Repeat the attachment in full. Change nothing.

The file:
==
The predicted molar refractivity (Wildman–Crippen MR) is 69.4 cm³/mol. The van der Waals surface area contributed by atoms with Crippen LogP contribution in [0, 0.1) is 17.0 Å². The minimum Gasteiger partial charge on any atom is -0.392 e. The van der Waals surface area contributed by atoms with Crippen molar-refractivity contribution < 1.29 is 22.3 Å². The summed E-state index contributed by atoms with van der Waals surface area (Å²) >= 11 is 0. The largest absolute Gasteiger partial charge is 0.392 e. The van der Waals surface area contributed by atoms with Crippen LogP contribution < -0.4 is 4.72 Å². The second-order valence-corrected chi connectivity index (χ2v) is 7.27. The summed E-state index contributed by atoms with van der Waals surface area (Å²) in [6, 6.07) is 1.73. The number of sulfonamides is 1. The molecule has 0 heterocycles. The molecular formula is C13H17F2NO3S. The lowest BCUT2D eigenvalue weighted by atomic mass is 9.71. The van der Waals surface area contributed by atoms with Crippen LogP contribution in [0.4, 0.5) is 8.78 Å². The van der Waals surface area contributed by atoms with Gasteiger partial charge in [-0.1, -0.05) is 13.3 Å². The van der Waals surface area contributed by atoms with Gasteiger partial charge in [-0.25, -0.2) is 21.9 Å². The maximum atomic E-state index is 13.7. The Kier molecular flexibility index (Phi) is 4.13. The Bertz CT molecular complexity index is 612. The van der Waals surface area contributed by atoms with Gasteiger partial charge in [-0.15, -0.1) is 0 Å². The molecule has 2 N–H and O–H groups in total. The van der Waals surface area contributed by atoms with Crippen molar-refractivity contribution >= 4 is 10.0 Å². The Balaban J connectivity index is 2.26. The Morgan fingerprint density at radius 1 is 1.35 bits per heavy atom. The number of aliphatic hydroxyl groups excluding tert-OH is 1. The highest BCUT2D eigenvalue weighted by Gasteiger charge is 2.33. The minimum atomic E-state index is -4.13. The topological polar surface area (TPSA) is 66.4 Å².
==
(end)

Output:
The predicted molar refractivity (Wildman–Crippen MR) is 69.4 cm³/mol. The van der Waals surface area contributed by atoms with Crippen LogP contribution in [0, 0.1) is 17.0 Å². The minimum Gasteiger partial charge on any atom is -0.392 e. The van der Waals surface area contributed by atoms with Crippen molar-refractivity contribution < 1.29 is 22.3 Å². The summed E-state index contributed by atoms with van der Waals surface area (Å²) >= 11 is 0. The largest absolute Gasteiger partial charge is 0.392 e. The van der Waals surface area contributed by atoms with Crippen LogP contribution < -0.4 is 4.72 Å². The second-order valence-corrected chi connectivity index (χ2v) is 7.27. The summed E-state index contributed by atoms with van der Waals surface area (Å²) in [6, 6.07) is 1.73. The number of sulfonamides is 1. The molecule has 0 heterocycles. The molecular formula is C13H17F2NO3S. The lowest BCUT2D eigenvalue weighted by atomic mass is 9.71. The van der Waals surface area contributed by atoms with Crippen LogP contribution in [0.4, 0.5) is 8.78 Å². The van der Waals surface area contributed by atoms with Gasteiger partial charge in [-0.1, -0.05) is 13.3 Å². The van der Waals surface area contributed by atoms with Gasteiger partial charge in [-0.25, -0.2) is 21.9 Å². The maximum atomic E-state index is 13.7. The Kier molecular flexibility index (Phi) is 4.13. The Bertz CT molecular complexity index is 612. The van der Waals surface area contributed by atoms with Gasteiger partial charge in [-0.15, -0.1) is 0 Å². The molecule has 2 N–H and O–H groups in total. The van der Waals surface area contributed by atoms with Crippen molar-refractivity contribution >= 4 is 10.0 Å². The Balaban J connectivity index is 2.26. The Morgan fingerprint density at radius 1 is 1.35 bits per heavy atom. The number of aliphatic hydroxyl groups excluding tert-OH is 1. The highest BCUT2D eigenvalue weighted by Gasteiger charge is 2.33. The minimum atomic E-state index is -4.13. The topological polar surface area (TPSA) is 66.4 Å².